La Vida En Rosa: A More Liveable San Francisco, Inspired by Paris
Before I returned to Seattle, I lived in San Francisco for a bit. SF and the French capital of Paris are sister cities that seem to share a lot in common. One of SF’s nicknames is “Paris of the West,” and there are most definitely aspects of truth to the moniker as it is a fairly dense city ripe with culture, great views, and delicious food in every neighborhood you come across. Still, the city gets in its own way when it comes to becoming a global city with the same grandeur of Paris. For all the great things about SF that other US cities can learn from, such as its leadership on environmental sustainability and extensive transit system, it is an extremely unaffordable place to live and a majority of its limited space is still reserved for cars. While living in SF I attended the Night of Ideas, an event started in France as an intellectual marathon with discussions around pressing issues of our time. Given the pressing issues of climate change and housing affordability affecting all of us, here are six steps that San Francisco can take to becoming a world-class city for all of its residents.
Raising the maximum height across the city to 80 feet and allow for wood construction of up to six stories
If you look at the image above, you will see a large swath of land that represents the area of the city capped at a maximum height of 40 feet. This is one of the reasons why you can look at films of San Francisco from 40-50 years ago and see the exact same buildings across the entire city despite the increase in population and demand since then. Allowing for more height means more homes for more individuals, which can even take inspiration from Paris or (more closely related) Madrid.
2. Plant more trees and create more linear parks by removing public parking
Paris famously removed cars from traveling along the Seine and currently aiming to cover half the city with trees by 2030. San Francisco does extremely well in proximity of residents to parks, but lags behind even LA in terms of providing a solid amount park space for residents. Given a potential increase in residents in the city, an ingenious way of creating more parks would be to remove public parking and convert it into linear parks, particularly in commercial areas. This would allow for more trees to be planted as well as create new spaces for gathering that could create a nice synergy with nearby cafes and restaurants. Ideally this would be an expansion of the existing Pavement to Parks program by the city, with the goal to take over larger portions of the right-of-way than the current system.
3. Parking Maximums for New Construction
In a city as compact as San Francisco (the famed “7x7” square), and with a transit agency as robust as the SF Muni, there are incentives to limiting the number of cars allowed in the city. Paris has car-free days once a month in the city, which I think is a great step but SF can do one better. In addition to reducing the city’s carbon footprint, it could allow Muni to hit its goal of on-time performance set by the City Charter. For residential projects this could look something like no more than one space per unit of housing and general maximums based on the size of a lot developed.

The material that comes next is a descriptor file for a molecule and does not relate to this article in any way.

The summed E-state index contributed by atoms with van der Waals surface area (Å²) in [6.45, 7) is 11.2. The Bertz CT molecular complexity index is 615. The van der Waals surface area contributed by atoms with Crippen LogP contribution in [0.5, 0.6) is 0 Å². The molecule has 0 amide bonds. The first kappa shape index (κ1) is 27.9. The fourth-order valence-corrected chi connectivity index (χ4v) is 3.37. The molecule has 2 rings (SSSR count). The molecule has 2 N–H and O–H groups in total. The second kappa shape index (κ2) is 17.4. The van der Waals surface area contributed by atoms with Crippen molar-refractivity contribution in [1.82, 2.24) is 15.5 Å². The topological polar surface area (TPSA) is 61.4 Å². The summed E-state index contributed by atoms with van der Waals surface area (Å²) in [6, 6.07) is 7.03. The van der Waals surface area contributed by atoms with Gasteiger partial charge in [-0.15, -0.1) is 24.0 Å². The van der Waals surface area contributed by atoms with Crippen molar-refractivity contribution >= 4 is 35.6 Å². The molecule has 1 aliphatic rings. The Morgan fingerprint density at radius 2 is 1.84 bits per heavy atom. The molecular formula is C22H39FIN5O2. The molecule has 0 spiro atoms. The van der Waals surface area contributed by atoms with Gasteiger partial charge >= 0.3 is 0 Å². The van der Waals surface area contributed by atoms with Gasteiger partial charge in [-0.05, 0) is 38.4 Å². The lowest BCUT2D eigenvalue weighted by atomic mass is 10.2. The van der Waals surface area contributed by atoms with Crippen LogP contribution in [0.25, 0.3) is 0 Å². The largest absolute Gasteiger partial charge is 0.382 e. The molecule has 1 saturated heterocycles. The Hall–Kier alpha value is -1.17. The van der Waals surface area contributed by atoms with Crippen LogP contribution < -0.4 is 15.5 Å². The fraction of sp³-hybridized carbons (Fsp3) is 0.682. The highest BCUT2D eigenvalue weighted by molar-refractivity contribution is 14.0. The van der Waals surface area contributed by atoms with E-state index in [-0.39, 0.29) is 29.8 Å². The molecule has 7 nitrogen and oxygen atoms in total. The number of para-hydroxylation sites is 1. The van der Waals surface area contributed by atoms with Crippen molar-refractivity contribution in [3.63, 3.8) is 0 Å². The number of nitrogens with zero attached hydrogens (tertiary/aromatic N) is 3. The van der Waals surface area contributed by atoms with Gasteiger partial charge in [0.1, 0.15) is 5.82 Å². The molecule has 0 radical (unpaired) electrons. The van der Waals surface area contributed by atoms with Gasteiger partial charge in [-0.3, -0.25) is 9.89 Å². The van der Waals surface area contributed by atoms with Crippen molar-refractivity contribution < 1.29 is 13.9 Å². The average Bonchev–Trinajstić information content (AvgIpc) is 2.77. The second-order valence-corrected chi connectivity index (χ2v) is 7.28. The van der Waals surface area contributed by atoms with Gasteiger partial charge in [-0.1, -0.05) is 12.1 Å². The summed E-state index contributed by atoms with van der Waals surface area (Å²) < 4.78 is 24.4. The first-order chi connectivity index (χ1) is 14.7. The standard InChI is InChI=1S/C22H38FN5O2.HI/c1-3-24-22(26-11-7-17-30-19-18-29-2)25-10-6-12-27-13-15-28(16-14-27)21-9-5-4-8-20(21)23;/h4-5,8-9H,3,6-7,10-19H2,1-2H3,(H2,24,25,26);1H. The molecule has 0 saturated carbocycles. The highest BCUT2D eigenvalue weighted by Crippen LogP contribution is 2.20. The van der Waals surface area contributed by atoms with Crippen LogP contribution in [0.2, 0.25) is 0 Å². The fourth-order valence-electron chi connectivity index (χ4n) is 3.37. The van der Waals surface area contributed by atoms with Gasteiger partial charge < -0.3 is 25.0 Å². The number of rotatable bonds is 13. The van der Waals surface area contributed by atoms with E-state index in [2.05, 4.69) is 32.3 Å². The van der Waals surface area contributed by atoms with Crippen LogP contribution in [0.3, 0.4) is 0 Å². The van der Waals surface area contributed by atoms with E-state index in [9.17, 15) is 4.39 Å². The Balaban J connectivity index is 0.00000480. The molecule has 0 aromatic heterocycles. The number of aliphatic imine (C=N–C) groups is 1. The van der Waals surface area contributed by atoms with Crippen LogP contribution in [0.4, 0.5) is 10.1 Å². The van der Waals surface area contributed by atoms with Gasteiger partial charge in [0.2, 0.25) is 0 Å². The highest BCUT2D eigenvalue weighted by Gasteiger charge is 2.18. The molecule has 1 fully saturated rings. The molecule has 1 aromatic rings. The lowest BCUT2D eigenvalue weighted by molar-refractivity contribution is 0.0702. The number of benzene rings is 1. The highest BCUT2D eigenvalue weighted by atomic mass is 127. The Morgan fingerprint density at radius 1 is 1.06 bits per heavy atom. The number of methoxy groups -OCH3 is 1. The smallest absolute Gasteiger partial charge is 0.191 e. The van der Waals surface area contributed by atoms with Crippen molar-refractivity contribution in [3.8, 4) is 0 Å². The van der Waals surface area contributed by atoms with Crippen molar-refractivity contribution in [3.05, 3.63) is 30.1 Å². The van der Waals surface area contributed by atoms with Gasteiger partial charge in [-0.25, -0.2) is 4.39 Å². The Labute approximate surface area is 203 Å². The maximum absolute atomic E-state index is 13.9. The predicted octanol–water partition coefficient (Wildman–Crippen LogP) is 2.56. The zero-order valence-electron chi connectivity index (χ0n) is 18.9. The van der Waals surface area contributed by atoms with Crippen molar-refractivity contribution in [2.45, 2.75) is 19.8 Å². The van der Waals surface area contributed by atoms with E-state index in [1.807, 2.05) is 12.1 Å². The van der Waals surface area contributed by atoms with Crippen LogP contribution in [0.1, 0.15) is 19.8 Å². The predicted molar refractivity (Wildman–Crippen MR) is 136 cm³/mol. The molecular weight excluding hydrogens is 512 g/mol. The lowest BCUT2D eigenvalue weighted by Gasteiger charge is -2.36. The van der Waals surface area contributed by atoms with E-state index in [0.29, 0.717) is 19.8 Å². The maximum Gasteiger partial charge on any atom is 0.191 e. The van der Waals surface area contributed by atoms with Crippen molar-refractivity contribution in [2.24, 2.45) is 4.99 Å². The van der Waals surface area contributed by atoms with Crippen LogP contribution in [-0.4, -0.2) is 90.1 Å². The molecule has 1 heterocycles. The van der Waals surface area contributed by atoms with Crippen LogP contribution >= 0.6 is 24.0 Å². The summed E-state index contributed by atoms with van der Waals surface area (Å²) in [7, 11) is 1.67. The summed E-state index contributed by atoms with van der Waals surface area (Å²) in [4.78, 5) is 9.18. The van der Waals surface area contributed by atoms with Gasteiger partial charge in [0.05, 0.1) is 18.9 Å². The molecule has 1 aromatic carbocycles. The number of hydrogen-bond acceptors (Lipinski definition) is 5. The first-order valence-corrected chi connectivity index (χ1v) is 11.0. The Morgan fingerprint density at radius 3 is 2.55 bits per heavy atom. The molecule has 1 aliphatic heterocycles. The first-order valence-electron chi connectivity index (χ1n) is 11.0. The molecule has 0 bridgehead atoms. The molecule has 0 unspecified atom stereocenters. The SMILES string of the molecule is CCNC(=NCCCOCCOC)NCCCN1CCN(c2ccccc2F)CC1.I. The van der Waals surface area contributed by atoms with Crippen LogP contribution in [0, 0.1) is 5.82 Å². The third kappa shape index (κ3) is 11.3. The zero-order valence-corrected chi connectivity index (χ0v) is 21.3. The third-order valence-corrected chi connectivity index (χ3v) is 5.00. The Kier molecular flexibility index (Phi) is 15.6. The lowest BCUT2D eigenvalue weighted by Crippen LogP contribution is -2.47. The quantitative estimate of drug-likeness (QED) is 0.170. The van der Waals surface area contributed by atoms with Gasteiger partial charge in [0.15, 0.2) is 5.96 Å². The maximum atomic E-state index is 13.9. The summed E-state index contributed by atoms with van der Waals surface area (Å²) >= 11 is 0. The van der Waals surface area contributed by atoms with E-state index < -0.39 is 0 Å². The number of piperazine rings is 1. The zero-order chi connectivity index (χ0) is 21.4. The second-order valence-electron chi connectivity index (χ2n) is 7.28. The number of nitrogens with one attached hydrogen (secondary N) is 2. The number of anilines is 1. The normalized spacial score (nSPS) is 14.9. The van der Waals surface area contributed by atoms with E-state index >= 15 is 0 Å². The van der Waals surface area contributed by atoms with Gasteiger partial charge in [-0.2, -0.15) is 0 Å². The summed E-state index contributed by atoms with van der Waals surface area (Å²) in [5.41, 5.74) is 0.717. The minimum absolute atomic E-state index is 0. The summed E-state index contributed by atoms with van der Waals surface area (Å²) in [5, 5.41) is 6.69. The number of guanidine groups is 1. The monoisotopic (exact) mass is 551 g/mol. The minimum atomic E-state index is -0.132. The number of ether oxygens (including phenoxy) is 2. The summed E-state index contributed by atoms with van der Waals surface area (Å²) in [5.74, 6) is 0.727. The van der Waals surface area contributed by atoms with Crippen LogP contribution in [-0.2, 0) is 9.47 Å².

4. Re-Map the Muni Metro
Getting around Paris is straightforward because of the ease it takes in riding the Metro. I didn’t live in SF for that long, but I can tell you that I lost hours in time simply sitting in the Market Subway waiting for another line to pass by many times. The system needs to be reconfigured in order to become faster, more frequent, and more reliable. I can’t propose anything better than this M-Market Plan, which reserves the Market tunnel for one line and creates extensions of existing Muni lines to cover more area.
5. Assistance Program for Low-Income Homeowners
Given the unique tax system created through Proposition 13 in California, there are many reasons as to why a homeowner in the city would not be interested in moving or selling their home. There should be programs that allow low-income homeowners in the city of San Francisco to choose to move without the risk of being unable to afford a new home, particularly elderly citizens who will need additional services and help and may be on a fixed income. Without this, the SF will have challenges in permitting any change to occur.
6. Affordable Housing for Low-Income Renters
San Francisco is a city that has all the makings and potential of a truly global city on par with locales like Paris, but until it addresses its critical issues it will simply continue down a path of becoming a playground for the rich and solely a place to work for many others. Furthermore, SF has an extremely skilled design community, strong activist culture, and rich history that can ensure the future Paris of the West lives up to its nickname in all aspects that make a city great and inclusive for all to be able to live, work, play, and truly thrive.